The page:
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Images courtesy Geophysical Insights

Paradigm has unveiled Epic open and integrated platform in the Paradigm 2014 release at the SEG Annual Meeting & Exposition. In addition to Epic, the release has new workflows for full-azimuth imaging, tomography, formation evaluation, facies analysis, and modeling.

Epic will be released in stages, said Paradigm, with the infrastructure that unifies the suite into a single, integrated console scheduled for release this year. Connections with Petrel, JavaSeis, and ArcGIS will be available later this year and early in 2014 to go with existing connections to OpenWorks, GeoFrame, and OpenSpirit.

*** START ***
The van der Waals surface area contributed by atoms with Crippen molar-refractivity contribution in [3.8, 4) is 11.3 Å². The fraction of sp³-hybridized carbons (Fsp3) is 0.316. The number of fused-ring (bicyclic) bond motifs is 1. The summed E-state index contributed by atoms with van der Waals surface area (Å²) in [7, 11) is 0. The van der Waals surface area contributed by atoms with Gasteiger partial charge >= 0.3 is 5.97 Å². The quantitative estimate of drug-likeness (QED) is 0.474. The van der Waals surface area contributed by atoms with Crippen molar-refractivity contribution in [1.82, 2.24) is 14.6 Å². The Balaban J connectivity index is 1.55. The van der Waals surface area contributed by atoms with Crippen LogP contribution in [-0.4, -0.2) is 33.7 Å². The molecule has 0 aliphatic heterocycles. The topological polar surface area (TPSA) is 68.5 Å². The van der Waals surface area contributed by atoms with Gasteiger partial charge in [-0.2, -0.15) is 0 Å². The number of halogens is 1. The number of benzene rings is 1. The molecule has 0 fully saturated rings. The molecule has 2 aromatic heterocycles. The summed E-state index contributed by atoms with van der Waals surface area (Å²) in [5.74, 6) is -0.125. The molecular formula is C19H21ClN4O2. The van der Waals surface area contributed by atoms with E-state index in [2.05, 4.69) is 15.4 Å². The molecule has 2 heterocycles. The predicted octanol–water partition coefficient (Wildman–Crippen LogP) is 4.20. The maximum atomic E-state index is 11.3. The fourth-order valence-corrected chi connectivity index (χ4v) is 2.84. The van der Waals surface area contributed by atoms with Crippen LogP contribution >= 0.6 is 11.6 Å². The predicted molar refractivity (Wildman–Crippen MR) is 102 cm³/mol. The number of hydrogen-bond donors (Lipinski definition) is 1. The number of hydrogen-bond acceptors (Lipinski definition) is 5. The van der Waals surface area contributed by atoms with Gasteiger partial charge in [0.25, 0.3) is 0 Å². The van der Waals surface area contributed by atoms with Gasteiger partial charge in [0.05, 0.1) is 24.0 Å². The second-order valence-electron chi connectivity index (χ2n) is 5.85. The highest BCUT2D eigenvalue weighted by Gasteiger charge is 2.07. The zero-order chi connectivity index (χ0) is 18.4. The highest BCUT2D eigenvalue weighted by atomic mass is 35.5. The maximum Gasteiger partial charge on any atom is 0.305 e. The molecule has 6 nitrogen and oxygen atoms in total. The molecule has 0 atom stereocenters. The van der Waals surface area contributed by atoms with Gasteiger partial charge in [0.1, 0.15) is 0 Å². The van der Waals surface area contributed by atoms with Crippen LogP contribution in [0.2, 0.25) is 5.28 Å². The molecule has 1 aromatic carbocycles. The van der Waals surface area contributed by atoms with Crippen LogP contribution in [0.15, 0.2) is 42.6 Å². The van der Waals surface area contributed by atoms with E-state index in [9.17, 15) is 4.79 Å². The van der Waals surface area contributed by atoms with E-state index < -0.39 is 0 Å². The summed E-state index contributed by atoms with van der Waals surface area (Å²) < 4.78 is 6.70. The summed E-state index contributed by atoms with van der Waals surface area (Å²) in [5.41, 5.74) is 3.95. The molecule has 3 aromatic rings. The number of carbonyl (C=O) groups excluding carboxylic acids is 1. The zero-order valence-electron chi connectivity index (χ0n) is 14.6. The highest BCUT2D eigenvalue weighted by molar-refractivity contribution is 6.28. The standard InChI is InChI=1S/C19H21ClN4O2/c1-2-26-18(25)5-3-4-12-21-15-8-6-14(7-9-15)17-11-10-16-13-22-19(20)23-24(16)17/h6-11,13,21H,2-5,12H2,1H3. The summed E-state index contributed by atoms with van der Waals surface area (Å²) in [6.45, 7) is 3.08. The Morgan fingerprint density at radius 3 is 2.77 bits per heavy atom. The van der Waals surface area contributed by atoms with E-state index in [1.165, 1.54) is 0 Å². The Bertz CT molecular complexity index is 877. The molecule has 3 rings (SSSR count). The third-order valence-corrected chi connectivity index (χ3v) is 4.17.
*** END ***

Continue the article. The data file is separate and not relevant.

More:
Epic adds a common user interface to reduce the learning curve and make information shareable in real time. It also allows creation of custom workflow templates.

"This is the first time that users will be able to select specific applications from Paradigm to connect into their existing primary platform," said Duane Dopkin, executive vice president of technology at Paradigm.

Roxar Software Solutions division of Emerson Process Management has another approach to workflow and data integration for complex subsurface models.

"We made a segue from QC into interpretation," said Garrett Leahy, technical product manager, Roxar. "We designed a new tool that leverages structural modeling to give a model-driven interpretation."

It uses uncertainty in combination with the interpretation and modeling phases, he said, plus, the result is a fully 3D geologically consistent model.

"By capturing uncertainty and building models directly from the data, we generate a more complete representation of the data, and do it faster," said Leahy.